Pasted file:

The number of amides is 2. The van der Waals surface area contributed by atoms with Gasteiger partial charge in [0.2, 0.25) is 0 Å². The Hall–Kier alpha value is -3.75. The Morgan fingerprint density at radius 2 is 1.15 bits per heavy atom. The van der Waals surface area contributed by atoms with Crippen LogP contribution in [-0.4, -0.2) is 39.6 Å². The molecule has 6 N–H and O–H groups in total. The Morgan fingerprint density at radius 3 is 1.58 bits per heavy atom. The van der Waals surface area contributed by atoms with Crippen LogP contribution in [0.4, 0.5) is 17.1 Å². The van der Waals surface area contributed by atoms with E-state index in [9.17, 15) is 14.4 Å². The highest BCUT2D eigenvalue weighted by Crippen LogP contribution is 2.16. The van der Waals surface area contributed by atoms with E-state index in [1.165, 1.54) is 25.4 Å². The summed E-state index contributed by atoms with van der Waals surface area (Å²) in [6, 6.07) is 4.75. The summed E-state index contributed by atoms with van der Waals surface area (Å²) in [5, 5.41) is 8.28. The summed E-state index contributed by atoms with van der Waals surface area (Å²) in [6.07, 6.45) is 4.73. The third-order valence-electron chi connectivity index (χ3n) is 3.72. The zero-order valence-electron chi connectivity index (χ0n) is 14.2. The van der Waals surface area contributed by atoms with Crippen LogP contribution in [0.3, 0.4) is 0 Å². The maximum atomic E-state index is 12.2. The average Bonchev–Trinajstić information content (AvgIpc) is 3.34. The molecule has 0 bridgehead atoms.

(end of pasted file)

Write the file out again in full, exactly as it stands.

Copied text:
The number of amides is 2. The van der Waals surface area contributed by atoms with Gasteiger partial charge in [0.2, 0.25) is 0 Å². The Hall–Kier alpha value is -3.75. The Morgan fingerprint density at radius 2 is 1.15 bits per heavy atom. The van der Waals surface area contributed by atoms with Crippen LogP contribution in [-0.4, -0.2) is 39.6 Å². The molecule has 6 N–H and O–H groups in total. The Morgan fingerprint density at radius 3 is 1.58 bits per heavy atom. The van der Waals surface area contributed by atoms with Crippen LogP contribution in [0.4, 0.5) is 17.1 Å². The van der Waals surface area contributed by atoms with E-state index in [9.17, 15) is 14.4 Å². The highest BCUT2D eigenvalue weighted by Crippen LogP contribution is 2.16. The van der Waals surface area contributed by atoms with E-state index in [1.165, 1.54) is 25.4 Å². The summed E-state index contributed by atoms with van der Waals surface area (Å²) in [6, 6.07) is 4.75. The summed E-state index contributed by atoms with van der Waals surface area (Å²) in [5, 5.41) is 8.28. The summed E-state index contributed by atoms with van der Waals surface area (Å²) in [6.07, 6.45) is 4.73. The third-order valence-electron chi connectivity index (χ3n) is 3.72. The zero-order valence-electron chi connectivity index (χ0n) is 14.2. The van der Waals surface area contributed by atoms with Crippen LogP contribution in [0.3, 0.4) is 0 Å². The maximum atomic E-state index is 12.2. The average Bonchev–Trinajstić information content (AvgIpc) is 3.34. The molecule has 0 bridgehead atoms.